People use these sites because we like to go online. IM reference has the same immediacy. I want a quick and dirty answer. In the case of the camera, I suspect there are only subtle differences in inexp4nsive cameras stocked by familiar stores like K-Mart, Wal-Mart, or Best Buy. You choose the features you want. If you aren't looking for high-end merchandise, you may choose not to research this question at all.

In the case of the ceiling repair, I was looking for a general idea, to know how complicated the task would be and get some idea of the time required. I won't be doing this until summer, and I can look ino it more as the project comes closer.

It's this kind of casual, low-stakes inquiry that you hate to ask a librarian about. You don't necessarily want to unleash that awesome dogged searching power. You don't want to wait your turn at the ref desk. You don't want to sit through a lengthy phone menu and then wait on hold for a librarian, specially if you suspect they will just look up your question on Google.

You just want a direction, a hint, a first cut. I wonder if this sort of casual, low-risk inquiry, which answer boards handle well, would have made it into the library even if the answer boards didn't exist. These are classic "ask around" questions, for friends and brothers-in-law. The web community, or web 2.0, is great for informal inquiry.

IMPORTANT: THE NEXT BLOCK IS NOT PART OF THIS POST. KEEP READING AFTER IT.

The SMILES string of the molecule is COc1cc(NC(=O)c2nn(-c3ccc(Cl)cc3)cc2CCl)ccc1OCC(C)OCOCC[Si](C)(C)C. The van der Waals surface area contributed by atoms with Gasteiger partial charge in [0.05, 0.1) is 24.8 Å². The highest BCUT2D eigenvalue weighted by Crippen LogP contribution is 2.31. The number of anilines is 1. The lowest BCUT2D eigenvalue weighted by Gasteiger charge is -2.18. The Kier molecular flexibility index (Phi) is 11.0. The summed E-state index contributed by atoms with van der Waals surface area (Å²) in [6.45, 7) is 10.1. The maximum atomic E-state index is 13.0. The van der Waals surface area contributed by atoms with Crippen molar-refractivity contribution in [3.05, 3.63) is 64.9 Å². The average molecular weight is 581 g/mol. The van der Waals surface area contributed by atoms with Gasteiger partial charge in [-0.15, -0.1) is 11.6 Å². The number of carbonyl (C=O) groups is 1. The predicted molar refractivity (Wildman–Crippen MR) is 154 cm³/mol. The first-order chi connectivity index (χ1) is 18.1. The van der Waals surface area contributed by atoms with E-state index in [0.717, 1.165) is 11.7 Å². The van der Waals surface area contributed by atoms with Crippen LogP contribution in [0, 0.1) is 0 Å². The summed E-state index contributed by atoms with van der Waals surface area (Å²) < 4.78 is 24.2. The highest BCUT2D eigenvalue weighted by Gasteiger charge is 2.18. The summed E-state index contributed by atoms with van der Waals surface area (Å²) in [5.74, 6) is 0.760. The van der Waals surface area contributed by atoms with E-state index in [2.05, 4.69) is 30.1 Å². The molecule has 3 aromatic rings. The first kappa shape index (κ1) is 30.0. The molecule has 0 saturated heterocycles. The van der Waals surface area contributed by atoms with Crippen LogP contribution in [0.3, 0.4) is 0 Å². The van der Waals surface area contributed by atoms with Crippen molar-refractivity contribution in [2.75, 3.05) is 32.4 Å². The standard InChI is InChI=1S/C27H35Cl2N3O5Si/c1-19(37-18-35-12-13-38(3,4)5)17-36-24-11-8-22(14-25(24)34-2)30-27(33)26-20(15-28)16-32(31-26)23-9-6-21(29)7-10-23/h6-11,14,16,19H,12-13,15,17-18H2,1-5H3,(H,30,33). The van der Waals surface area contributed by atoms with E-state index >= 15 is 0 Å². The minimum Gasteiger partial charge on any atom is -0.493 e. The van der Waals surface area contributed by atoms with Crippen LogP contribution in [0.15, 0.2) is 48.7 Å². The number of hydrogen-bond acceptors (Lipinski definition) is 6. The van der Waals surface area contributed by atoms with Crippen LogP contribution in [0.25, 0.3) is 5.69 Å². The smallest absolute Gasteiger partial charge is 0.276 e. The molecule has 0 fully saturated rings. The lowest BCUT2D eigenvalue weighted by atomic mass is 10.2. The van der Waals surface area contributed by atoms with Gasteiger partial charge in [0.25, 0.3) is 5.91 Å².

Questions for which a higher level of answer specifity is required, more high-stakes questions, demand experts. Then it goes back to information literacy, people's ability to discern the quality of the information they are getting.

Notes to self, from readings for Thing 34:

Link to Jessamyn West, and a somewhat contrarian (or more realistic) view of technology in rural libraries.

Ecerpt from Jenny Levine--Future of Librarians Interviews, on 2.0 aps in libraries